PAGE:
Affected or tending to be affected with minor health problems:
Translations
صَخْريمُتَهَزْهِز
kolísavýskalnatývratký
klippefuldusikkervakkelvorn
klettótturóstöîugur, valtur
kolísavý
skalnat
kayalıksağlam olmayansallantılı

rocky

1 [ˈrɒkɪ]
A. ADJ (rockier (compar) (rockiest (superl))) [substance] → (duro) como la piedra; [slope etc] → rocoso
B. CPD Rocky Mountains NPLMontañas fpl Rocosas

rocky

2 [ˈrɒkɪ] ADJ (rockier (compar) (rockiest (superl))) (= shaky, unsteady) → inestable, bamboleante (fig) [situation] → inseguro, inestable; [government etc] → débil

rocky

[ˈrɒki] adj
[hill, coastline, outcrop] → rocheux/euse; [path, ground, slope, soil] → rocailleux/euse
(= unsteady) [table] → branlant(e)
(= unstable) [situation] → précaire; [time] → difficile; [marriage] → fragile
to get off to a rocky start → connaître des débuts difficiles
They got off to a rocky start → Ils ont connu des débuts difficiles.Rocky Mountains npl
the Rocky Mountains → les (montagnes fpl) Rocheuses fpl

rocky

1
adj (= unsteady)wackelig (also fig inf)

rocky

2
adj (+er) mountain, hillfelsig; road, pathsteinig; rocky outcropausstreichendes Gestein (spec)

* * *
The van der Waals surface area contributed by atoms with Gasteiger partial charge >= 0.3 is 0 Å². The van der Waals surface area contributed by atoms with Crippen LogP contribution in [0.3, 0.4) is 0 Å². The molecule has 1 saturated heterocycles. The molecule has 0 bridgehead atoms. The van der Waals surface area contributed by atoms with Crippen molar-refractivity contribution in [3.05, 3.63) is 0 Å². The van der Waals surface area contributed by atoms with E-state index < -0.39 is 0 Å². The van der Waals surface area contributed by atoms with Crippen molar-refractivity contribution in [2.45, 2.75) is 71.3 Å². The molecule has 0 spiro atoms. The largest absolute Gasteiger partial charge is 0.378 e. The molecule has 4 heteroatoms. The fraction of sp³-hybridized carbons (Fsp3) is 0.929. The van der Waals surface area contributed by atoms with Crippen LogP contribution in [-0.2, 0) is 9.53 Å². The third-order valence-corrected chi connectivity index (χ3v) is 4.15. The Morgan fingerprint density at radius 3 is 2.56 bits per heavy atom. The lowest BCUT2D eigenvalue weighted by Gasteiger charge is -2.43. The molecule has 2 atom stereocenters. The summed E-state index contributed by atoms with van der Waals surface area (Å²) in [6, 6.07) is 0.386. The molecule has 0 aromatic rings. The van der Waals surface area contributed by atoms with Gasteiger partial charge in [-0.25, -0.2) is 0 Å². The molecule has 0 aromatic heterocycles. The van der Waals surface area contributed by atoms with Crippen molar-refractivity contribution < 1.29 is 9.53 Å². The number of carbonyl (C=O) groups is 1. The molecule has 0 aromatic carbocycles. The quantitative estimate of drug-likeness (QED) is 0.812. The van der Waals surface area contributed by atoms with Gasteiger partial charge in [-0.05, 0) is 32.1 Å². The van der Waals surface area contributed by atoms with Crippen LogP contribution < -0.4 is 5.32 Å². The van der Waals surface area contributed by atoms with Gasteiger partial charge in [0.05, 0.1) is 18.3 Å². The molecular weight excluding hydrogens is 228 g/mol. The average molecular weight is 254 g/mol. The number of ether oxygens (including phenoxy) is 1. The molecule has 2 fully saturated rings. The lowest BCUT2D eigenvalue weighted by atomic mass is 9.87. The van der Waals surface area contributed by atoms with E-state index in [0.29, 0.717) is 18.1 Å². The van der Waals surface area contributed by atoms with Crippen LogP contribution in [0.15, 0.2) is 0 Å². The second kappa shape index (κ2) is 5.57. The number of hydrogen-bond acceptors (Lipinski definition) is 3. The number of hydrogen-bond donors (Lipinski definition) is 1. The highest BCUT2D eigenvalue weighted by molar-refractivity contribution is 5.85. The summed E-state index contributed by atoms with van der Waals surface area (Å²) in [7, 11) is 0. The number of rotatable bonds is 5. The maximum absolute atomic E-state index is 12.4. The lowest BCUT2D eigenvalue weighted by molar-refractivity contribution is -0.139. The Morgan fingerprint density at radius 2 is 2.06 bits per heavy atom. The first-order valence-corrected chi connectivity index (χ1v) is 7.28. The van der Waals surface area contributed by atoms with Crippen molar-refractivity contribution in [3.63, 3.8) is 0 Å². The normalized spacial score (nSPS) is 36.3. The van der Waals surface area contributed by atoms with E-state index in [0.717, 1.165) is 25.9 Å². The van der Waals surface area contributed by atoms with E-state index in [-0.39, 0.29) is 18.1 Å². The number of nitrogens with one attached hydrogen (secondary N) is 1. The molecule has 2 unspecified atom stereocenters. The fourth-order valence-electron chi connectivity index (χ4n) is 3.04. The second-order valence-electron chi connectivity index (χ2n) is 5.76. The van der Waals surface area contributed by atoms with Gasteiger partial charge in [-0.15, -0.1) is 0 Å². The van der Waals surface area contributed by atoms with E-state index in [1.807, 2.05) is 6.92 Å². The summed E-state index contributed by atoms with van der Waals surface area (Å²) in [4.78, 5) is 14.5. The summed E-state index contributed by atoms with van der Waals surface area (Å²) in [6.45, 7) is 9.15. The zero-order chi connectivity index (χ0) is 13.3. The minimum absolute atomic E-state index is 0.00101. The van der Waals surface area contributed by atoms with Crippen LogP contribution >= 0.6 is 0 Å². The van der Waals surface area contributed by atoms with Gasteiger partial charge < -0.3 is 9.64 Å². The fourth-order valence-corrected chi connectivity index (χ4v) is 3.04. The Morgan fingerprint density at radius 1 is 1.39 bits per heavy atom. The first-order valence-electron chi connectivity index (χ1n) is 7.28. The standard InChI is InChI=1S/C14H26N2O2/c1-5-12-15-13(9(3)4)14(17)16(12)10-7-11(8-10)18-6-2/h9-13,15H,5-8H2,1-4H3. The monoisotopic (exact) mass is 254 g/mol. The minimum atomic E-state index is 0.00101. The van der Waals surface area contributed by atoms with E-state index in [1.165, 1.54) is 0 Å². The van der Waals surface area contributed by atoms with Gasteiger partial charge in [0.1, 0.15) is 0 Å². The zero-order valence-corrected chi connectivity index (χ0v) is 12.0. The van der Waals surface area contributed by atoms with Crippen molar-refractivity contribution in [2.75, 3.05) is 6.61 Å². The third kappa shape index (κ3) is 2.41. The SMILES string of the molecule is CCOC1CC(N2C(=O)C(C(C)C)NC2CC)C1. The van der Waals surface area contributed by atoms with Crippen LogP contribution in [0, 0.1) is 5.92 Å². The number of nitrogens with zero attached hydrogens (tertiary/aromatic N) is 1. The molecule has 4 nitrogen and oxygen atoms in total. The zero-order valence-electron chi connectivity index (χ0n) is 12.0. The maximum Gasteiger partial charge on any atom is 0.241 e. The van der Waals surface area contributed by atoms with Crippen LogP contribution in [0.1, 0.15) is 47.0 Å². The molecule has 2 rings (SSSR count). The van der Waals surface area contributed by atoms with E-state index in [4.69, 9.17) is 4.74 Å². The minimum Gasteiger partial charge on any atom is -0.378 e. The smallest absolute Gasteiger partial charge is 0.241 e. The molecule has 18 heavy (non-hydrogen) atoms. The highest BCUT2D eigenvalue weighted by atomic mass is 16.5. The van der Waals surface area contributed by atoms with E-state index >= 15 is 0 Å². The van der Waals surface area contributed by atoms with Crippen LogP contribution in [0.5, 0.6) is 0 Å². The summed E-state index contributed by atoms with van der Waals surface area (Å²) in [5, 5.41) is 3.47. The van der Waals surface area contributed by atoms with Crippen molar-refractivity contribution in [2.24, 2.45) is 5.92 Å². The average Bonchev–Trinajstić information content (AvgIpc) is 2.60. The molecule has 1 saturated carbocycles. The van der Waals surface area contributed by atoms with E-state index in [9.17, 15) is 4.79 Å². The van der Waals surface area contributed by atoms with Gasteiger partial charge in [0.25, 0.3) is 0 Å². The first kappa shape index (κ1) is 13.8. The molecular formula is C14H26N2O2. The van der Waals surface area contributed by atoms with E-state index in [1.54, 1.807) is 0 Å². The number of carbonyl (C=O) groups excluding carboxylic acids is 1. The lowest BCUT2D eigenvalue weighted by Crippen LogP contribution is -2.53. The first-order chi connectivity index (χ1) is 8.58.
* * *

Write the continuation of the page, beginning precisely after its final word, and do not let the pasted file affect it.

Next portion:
rocky

1 [ˈrɒkɪ] adj (-ier (comp) (-iest (superl))) (hill) → roccioso/a; (path) → sassoso/a

rocky

2 [ˈrɒkɪ] adj (-ier (comp) (-iest (superl))) (shaky, unsteady) → malfermo/a, traballante (fig) (situation, marriage) → instabile

rock1

(rok) noun
1. (a large lump or mass of) the solid parts of the surface of the Earth. The ship struck a rock and sank; the rocks on the seashore; He built his house on solid rock.
2. a large stone. The climber was killed by a falling rock.
3. a type of hard sweet made in sticks. a stick of Edinburgh rock.
ˈrockeryplural ˈrockeries noun
a heap of rocks in a garden with earth between them in which small plants are grown.
ˈrocky adjective
a rocky coastline.
ˈrockiness noun
ˌrock-ˈbottom noun, adjective
(at) the lowest level possible. Prices have reached rock-bottom; rock-bottom prices.
ˈrock-garden noun
a rockery.
ˈrock-plant noun
any plant which grows among rocks eg on mountains, often also grown in rockeries.
on the rocks
in a state of ruin or of great financial difficulty. Their marriage is on the rocks; The firm is on the rocks.

rock2

(rok) verb
1. to (cause to) swing gently backwards and forwards or from side to side. The mother rocked the cradle; This cradle rocks.
2. to swing (a baby) gently in one's arms to comfort it or make it sleep.
3. to shake or move violently. The earthquake rocked the building.
ˈrocker noun
1. one of usually two curved supports on which a cradle, rocking-chair etc rocks.